Ralph Douglas Binney
Life & Career
Binney was born on 14 October 1888, the son of T. G. Binney of Guisnes Court, Tolleshunt D'Arcy, Essex. He entered the Royal Navy as a Naval Cadet on 15 May 1903, joining the training ship Britannia at Dartmouth. He passed out on 15 September 1904, on which day he was rated Midshipman and appointed to the Swiftsure in the Home Fleet, where he served until 10 July 1906. That day he was appointed to Implacable in the Mediterranean from 10 July 1906 to December 1907. Until 15 October 1906 he was educated by the Navigating Officer and not a Naval Instructor. On 15 November he obtained 922 marks out of 1,000 in his seamanship examination and was promoted to the rank of Acting Sub-Lieutenant. The same month he received a £5 prize for the Junior Naval Officers' examination in French. He then studied for and was then examined in the various examinations for the rank of Lieutenant, obtaining first classes in College (Parts I and II), Gunnery, Pilotage and Torpedo. For this achievement he received a £10 prize, and was retrospectively promoted to Lieutenant with seniority of 15 November 1908. For the 1908 manœuvres he was appointed to the "C" Class destroyer Star on 30 June 1908. He was appointed to the "B" Class destroyer Quail on 17 June 1909 for the 1909 manœuvres.
Binney served in the armoured cruiser Shannon from 1 March, 1910 to 31 April, 1911. Binney joined the staff of the Inspector of Torpedo Practice for Home Fleet Battle Practice on 20 August, 1913 and then assisted the staff of the Director of Naval Ordnance in compiling Blue Books until 13 February, 1914.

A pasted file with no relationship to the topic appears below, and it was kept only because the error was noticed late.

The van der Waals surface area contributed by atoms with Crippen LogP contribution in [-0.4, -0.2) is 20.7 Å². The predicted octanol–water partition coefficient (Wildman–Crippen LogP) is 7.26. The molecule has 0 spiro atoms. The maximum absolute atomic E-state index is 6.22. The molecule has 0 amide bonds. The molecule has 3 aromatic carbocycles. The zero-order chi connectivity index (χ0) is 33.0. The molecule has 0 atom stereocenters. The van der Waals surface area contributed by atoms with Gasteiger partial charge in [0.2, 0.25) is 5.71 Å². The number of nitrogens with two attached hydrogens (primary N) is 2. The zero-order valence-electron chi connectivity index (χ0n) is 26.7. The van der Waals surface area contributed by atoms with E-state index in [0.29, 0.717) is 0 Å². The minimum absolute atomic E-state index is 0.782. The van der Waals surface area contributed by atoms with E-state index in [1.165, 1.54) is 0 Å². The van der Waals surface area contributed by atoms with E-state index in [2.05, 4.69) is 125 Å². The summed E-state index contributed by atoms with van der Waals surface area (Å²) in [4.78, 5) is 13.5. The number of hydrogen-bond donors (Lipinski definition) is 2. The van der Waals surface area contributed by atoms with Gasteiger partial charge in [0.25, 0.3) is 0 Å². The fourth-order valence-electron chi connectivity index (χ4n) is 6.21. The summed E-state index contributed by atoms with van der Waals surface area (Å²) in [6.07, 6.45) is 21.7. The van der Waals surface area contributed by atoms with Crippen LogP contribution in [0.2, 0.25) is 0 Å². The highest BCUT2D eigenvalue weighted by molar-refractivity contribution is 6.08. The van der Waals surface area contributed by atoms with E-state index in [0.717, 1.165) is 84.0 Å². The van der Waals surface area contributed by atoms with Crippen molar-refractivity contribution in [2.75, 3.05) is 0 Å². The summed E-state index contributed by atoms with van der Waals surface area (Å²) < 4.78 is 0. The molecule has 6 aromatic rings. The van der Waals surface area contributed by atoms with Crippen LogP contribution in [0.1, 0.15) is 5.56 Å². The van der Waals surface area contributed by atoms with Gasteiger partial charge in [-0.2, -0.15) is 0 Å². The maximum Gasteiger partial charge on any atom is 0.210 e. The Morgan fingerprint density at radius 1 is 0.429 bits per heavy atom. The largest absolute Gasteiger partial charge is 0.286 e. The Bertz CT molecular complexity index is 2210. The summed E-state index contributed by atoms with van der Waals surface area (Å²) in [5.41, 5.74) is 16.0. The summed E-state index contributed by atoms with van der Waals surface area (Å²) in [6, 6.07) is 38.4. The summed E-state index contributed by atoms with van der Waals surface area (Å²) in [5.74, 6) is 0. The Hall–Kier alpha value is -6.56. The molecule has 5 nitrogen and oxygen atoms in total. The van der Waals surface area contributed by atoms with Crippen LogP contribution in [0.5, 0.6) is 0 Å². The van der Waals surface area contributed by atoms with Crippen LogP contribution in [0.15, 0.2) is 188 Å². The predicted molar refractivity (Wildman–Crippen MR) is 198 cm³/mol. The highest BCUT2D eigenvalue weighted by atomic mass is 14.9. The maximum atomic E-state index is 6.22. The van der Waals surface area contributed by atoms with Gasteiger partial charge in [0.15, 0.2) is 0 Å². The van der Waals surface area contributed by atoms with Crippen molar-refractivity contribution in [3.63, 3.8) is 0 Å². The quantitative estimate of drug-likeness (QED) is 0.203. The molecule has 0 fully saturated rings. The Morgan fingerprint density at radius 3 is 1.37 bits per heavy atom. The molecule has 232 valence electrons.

Binney married Ruth Frances on 6 November, 1918 in Broughton Parish Church.
Binney died at age 56 of injuries sustained in trying to stop "smash and grab raiders" in London who had made off with jewels valued at 3,500 pounds sterling. Binney had jumped onto the running board of the perpetrators' saloon car as they fled, but he lost this perch and was dragged under the car for a half mile and died at Guy's Hospital.
The driver of the car, a labourer named Ronald Hedley, was charged and found guilty of murder, the sentence being death by hanging. His accomplice, Thomas James Jenkins, welder, was found guilty of manslaughter and sentenced to eight years' penal servitude. Hedley was an experienced burglar, having been nicknamed "Silver" for repeatedly breaking into a jeweller's named Silver's in Bermondsey. The trial took six days and the two were convicted on 12 March, 1945. Hedley's subsequent appeal was dismissed by the Court of Criminal Appeals on 13 April. However, Hedley was reprieved by the Home Secretary on 26 April, two days before his planned execution on 28 April. In October, 1949 the Metropolitan Commissioner of Police appeared before the Royal Commission on Capital Punishment and stated that he believed that the key reason for the rise of armed gangs after the war had been the failure to execute Hedley in 1945.
- "Marriages" (Marriages). The Times. Thursday, 7 November, 1918. Issue 41941, col C, pg. 9.
- "Naval Officer Dragged Under Car" (News). The Times. Saturday, 9 December, 1944. Issue 50012, col C, pg. 4.
- "Obituary" (Deaths). The Times. Monday, 11 December, 1944. Issue 50013, col E, pg. 6.
- "Funerals" (Deaths). The Times. Friday, 15 December, 1944. Issue 50017, col B, pg. 6.
- Thomas, Donald (2006). Villains' Paradise: A History of Britain's Underworld. London: Pegasus Books. ISBN 1933648171.
- The National Archives. ADM 196/51/238.
William R. Phillimore
|Captain of H.M.S. Marshal Soult
26 Sep, 1930
William A. Willock
- Binney service record. The National Archives. ADM 196/51/238.
- Thomas. Villains' Paradise. pp. 179-180.
- The Navy List. (July, 1931). p. 253.